The young Jump River Review of Wausau, Wis., for example, concludes an issue with a cartoon dependent on a memory of Chaucer in 14th-century English. But in the preceding pages is a wide span of prose and poetry, sophisticated and unsophisticated. The name and address of the author appear after each selection , dramatizing the little magazine's reach toward the writing impulse wherever it springs up, in hamlet or metropolis.
And where would you expect a magazine called Ploughshares to be published? In that great agricultural center of Cambridge, Mass., of course. A recent issue contains a lovely poem about poetry in which Charles H. Clifton combines natural and literary imagery under a rubric quoted from William Stafford, a prize-winning poet who has never deserted the little mags: "You can even make something not a poem become a poem . . . by a certain squint or a certain way of leaning our ears we find them."
It is not only "mainstream" Americans who possess, seek, or achieve that transforming "certain squint." Little magazines are increasingly giving access to minority voices too seldom heard.
Blue Cloud Quarterly presents and preserves the literature of the Sioux and other American Indians. Writing by and about Armenians appears in Ararat. Not only racial and ethnic minorities but prisoners, the elderly, the mentally disturbed, and others outside the mainstream have their day in Sez: A Multi-Racial Journal of Poetry & People's Culture. There is a special edge to seeing art made from the pain, outrage, triumph, and compassion of overlooked segments of society.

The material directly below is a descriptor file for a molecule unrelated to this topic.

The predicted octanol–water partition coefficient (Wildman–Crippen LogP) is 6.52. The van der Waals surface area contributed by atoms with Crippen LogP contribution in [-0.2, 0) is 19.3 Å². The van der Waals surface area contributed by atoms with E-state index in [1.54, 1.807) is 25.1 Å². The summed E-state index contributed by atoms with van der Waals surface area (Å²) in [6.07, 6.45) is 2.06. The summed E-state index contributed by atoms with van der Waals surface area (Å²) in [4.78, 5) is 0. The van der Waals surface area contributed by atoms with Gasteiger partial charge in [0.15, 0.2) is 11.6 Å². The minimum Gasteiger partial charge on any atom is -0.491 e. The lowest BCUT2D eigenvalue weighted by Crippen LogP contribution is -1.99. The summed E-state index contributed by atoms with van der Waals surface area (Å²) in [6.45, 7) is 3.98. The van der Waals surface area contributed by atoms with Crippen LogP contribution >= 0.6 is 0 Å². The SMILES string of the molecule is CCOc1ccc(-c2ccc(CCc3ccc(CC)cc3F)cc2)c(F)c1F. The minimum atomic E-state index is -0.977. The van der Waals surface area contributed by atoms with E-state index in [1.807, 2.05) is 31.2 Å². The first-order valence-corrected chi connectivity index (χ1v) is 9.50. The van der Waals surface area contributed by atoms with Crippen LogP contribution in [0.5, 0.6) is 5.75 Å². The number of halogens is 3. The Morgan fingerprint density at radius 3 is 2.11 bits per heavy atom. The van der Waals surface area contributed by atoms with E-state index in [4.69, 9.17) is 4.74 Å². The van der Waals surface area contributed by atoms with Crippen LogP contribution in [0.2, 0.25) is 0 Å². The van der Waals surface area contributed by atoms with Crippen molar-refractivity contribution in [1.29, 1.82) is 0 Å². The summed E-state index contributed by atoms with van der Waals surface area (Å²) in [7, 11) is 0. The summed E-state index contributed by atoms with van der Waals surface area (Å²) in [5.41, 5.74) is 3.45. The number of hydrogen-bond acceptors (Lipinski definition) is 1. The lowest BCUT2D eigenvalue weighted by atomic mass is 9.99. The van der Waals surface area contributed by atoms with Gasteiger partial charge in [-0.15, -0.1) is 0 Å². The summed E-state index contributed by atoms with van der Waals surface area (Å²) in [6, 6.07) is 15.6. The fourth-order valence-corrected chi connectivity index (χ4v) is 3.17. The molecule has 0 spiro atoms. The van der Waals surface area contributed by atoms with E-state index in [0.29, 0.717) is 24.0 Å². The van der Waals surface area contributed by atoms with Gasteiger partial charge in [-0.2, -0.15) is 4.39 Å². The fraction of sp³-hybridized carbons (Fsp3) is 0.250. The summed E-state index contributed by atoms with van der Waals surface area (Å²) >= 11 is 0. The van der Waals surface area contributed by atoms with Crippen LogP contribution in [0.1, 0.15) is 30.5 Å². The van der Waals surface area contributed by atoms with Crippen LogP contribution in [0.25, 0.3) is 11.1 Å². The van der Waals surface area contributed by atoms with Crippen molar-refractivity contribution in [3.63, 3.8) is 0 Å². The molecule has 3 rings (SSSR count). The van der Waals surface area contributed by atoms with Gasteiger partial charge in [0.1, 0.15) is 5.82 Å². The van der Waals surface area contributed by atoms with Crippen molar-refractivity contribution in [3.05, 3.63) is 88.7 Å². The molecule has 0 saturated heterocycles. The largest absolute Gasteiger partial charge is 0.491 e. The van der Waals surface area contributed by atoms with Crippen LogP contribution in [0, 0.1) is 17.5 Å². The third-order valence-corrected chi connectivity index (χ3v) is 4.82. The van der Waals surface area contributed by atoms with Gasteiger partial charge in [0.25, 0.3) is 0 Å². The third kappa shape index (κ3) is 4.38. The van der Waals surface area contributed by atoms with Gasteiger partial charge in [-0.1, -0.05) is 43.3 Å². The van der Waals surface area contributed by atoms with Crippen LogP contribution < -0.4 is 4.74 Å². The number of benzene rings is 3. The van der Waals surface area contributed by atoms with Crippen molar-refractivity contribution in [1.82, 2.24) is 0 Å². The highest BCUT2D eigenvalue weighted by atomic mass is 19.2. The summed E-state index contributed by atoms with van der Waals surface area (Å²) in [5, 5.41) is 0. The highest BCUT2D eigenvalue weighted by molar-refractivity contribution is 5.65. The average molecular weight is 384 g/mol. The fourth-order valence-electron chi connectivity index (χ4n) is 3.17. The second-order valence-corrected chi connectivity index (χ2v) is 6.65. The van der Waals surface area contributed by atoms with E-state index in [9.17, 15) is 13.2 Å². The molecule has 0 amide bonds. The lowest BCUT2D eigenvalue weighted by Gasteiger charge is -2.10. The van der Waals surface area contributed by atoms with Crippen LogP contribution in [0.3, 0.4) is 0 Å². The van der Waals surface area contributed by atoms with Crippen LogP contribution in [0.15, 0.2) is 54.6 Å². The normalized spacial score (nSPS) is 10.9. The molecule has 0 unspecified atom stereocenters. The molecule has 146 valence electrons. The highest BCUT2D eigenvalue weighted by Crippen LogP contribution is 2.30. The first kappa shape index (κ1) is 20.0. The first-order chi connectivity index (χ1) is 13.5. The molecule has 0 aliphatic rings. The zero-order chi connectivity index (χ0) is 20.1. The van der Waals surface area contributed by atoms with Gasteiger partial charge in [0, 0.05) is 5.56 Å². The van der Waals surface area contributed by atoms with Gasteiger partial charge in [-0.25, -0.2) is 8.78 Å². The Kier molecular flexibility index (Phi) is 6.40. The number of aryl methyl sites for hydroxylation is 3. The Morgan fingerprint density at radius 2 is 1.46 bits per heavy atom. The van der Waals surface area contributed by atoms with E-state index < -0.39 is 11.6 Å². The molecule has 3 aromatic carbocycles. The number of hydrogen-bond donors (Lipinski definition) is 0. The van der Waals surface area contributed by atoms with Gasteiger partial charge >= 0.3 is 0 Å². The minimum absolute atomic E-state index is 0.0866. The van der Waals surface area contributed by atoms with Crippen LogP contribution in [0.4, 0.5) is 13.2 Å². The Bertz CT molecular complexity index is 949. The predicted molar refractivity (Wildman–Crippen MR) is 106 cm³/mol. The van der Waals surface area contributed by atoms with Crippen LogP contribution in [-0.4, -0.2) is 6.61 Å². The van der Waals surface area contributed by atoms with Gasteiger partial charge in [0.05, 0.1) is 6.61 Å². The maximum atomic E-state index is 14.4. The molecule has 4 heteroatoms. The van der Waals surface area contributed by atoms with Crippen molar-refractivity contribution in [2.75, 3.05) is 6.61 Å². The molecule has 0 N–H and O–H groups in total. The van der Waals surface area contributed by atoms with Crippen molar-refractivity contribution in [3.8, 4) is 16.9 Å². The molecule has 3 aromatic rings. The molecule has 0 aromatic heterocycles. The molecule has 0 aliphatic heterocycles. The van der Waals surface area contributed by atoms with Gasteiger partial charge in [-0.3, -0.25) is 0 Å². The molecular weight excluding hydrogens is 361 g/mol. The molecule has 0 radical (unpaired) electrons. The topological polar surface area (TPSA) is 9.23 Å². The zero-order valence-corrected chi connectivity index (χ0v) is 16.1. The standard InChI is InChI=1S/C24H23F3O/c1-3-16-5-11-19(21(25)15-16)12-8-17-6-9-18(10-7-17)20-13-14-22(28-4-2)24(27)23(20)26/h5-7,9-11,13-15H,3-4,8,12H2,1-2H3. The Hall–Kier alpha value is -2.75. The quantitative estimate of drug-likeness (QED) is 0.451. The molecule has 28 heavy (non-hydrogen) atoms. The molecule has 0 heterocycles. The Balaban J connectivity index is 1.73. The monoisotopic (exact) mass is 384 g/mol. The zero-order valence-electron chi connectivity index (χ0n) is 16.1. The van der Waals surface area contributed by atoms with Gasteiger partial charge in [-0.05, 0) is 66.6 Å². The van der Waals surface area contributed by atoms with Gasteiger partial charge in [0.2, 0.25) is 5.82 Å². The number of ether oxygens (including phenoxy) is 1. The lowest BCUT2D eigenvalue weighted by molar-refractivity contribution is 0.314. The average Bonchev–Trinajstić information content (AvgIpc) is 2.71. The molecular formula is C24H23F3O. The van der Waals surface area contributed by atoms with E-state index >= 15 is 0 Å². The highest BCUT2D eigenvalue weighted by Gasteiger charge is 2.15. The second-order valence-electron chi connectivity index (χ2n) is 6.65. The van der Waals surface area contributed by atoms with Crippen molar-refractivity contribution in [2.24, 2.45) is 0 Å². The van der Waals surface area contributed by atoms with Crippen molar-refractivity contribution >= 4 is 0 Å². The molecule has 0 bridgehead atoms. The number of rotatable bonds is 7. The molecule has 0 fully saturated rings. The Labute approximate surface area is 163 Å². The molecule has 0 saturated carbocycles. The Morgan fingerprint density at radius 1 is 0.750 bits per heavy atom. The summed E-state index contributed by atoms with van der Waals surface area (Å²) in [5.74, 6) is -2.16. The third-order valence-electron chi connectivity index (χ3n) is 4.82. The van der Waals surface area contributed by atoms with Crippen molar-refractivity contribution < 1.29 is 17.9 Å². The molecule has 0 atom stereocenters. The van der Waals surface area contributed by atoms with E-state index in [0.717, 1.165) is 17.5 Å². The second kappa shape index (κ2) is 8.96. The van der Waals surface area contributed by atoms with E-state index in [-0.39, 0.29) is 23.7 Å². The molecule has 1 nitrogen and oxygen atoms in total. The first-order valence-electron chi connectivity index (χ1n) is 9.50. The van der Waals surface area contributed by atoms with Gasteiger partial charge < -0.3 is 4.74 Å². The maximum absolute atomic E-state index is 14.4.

For example, to the universal experience expressed in the title of "Comin' Home," Jeannine A. Buford poignantly adds the circumstance of a black woman returning to scenes of childhood fear and sadness.
The more general little magazines, of course, also roam outside the tendencies of the day. This year, when military buildup is a national keynote, Confrontation brings together 10 writers on "Contemporary American Pacifism."
Amid a marvelous array of United States poetry in the little magazines, Quarterly Review of Literature reaches to South Korea for poems by So Chongju and to Brazil for poems by Carlos Nejar. Parabola features an interview with Nigerian novelist Chinua Achebe discussing life at the "crossroads" between his father's traditional tribal generation and his children's generation belonging to a "world culture" shared with American and other children of today.
Which brings a reader back to the family themes that leap out so often alongside the aesthetic analyses, etc., in the little magazines. In Northwest Review, Michael Martone writes of a grandfather whose circumscribed work at a gas station (when regular was 29.9 cents) does not keep him from touching many lives.
In short, the little magazines offer a feast, if a reader picks and chooses his dishes no less carefully than the editors have done. The people at the Iowa Review speak for many more than themselves when they ask the public to join them in the little magazine adventure: "We are intent on showing that something fresh , artful, and intelligent, something with a ch ance to endure can be discovered continually."